Order of End of the Day Math
The math works in a logical sequence, as one would expect, for most markets. 50% of the time, a market’s Open and Close are within 50% of the entire day’s range from each other. 50% of the time, the day’s Open and Close are more than 50% of the entire day’s range apart from each other. Therefore, if one could estimate how large, the day’s range will be, he / she would be able to determine the market direction 50% of the time. While this concept is very intriguing, let’s assume that the Open and Close appears in close proximity to each other, given the entire day’s range. This creates a situation where one would certainly want to trade a Reversal or Mean Reverting Strategy, because the overall tendency of the market would be for the Open and Close to be near each other.
The overall daily range is important as we must have something to work with. When analyzing stocks / markets that do not move a reasonable distance in price (less than 1.00 from High to Low), I have found these methods are not of much help in determining daily direction.
The Intra-Day Momentum Method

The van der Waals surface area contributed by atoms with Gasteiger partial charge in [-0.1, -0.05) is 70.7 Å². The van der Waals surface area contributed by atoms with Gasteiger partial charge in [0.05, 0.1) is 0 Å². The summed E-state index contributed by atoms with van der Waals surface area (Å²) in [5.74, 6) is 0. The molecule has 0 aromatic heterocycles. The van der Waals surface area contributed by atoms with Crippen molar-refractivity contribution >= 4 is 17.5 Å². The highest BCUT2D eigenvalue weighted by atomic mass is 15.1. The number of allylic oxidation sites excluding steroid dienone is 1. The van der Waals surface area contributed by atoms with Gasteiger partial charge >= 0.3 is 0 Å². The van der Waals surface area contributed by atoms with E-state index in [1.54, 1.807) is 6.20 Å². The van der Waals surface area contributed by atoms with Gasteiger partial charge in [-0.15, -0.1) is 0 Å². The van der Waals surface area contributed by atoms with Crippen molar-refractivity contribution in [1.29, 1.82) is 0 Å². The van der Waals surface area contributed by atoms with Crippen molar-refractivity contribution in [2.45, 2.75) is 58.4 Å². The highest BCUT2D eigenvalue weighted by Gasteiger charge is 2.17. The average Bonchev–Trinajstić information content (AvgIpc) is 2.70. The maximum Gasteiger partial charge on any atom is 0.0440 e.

Taking these factors into consideration I have developed a method for determining daily direction that allows me to ascertain with a reasonable degree of certainty intra-day market direction. When developing this method for determining daily direction, I created directional price levels using mathematical equations, so that I could determine the probabilities of certain events occurring. I found that for the most part, as a market moves in one direction, the higher the probability it will close in that direction. This finding raises another question all together: “Do profit targets actually help or hurt overall performance?” When creating the Intra-Day Momentum Method, I found a calculation that allowed me to determine daily direction with historically a 50% success rate that many markets would close above this number. I found that it typically takes a larger move to the downside for a market / stock to confirm daily direction Down, than it typically does to confirm a daily direction Up. The 50% phenomenon confirms that stock behave differently in expansions and contractions. An understanding of a stock’s behavior can be enhanced by defining when a Long or Short day may occur as defined by chart patterns. Also, it is possible to define when a reversal may be likely due to specific price patterns that occur on daily charts. When developing the method, I initially found calculations that historically allowed for a reversal approximately 30% of the time, across many markets (once again, Market-based ETF’s historically had a much larger % of reversals). A reversal is defined as a day where both the Long Level Up and the Short Level Down are reached in the same day. My revisions allowed me to create a better scenario where I cut the historical probability of reversal to less than approximately 25% for many stocks.